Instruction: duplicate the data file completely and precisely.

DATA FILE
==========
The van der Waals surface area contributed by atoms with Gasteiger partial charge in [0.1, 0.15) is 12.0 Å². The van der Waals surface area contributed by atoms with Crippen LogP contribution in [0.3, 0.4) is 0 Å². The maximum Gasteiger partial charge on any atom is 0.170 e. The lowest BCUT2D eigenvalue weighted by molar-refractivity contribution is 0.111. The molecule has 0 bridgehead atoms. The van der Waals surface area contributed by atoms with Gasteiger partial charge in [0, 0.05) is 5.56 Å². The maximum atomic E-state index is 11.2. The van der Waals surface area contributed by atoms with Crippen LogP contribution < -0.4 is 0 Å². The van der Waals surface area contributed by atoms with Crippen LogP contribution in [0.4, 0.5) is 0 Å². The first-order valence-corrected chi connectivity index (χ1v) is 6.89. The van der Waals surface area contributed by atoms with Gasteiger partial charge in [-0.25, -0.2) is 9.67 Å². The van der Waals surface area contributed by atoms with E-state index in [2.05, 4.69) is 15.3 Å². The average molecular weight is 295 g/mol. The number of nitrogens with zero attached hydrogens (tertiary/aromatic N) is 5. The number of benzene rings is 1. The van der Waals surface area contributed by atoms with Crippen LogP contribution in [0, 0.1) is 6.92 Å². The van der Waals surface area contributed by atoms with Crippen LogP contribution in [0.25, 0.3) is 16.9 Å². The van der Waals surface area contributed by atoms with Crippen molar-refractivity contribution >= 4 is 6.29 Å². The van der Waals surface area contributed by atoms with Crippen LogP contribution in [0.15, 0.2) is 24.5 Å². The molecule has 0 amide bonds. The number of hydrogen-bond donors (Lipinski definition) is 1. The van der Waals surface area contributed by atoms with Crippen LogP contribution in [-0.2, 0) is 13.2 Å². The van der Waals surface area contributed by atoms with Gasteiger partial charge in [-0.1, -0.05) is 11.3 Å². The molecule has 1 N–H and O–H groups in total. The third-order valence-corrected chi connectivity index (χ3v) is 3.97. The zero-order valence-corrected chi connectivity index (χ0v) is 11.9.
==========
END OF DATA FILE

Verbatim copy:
The van der Waals surface area contributed by atoms with Gasteiger partial charge in [0.1, 0.15) is 12.0 Å². The van der Waals surface area contributed by atoms with Crippen LogP contribution in [0.3, 0.4) is 0 Å². The maximum Gasteiger partial charge on any atom is 0.170 e. The lowest BCUT2D eigenvalue weighted by molar-refractivity contribution is 0.111. The molecule has 0 bridgehead atoms. The van der Waals surface area contributed by atoms with Gasteiger partial charge in [0, 0.05) is 5.56 Å². The maximum atomic E-state index is 11.2. The van der Waals surface area contributed by atoms with Crippen LogP contribution < -0.4 is 0 Å². The van der Waals surface area contributed by atoms with Crippen LogP contribution in [0.4, 0.5) is 0 Å². The first-order valence-corrected chi connectivity index (χ1v) is 6.89. The van der Waals surface area contributed by atoms with Gasteiger partial charge in [-0.25, -0.2) is 9.67 Å². The van der Waals surface area contributed by atoms with E-state index in [2.05, 4.69) is 15.3 Å². The average molecular weight is 295 g/mol. The number of nitrogens with zero attached hydrogens (tertiary/aromatic N) is 5. The number of benzene rings is 1. The van der Waals surface area contributed by atoms with Crippen LogP contribution in [0, 0.1) is 6.92 Å². The van der Waals surface area contributed by atoms with Crippen LogP contribution in [0.25, 0.3) is 16.9 Å². The van der Waals surface area contributed by atoms with Crippen molar-refractivity contribution >= 4 is 6.29 Å². The van der Waals surface area contributed by atoms with Crippen LogP contribution in [0.15, 0.2) is 24.5 Å². The molecule has 0 amide bonds. The number of hydrogen-bond donors (Lipinski definition) is 1. The van der Waals surface area contributed by atoms with Crippen LogP contribution in [-0.2, 0) is 13.2 Å². The van der Waals surface area contributed by atoms with Gasteiger partial charge in [-0.1, -0.05) is 11.3 Å². The molecule has 1 N–H and O–H groups in total. The third-order valence-corrected chi connectivity index (χ3v) is 3.97. The zero-order valence-corrected chi connectivity index (χ0v) is 11.9.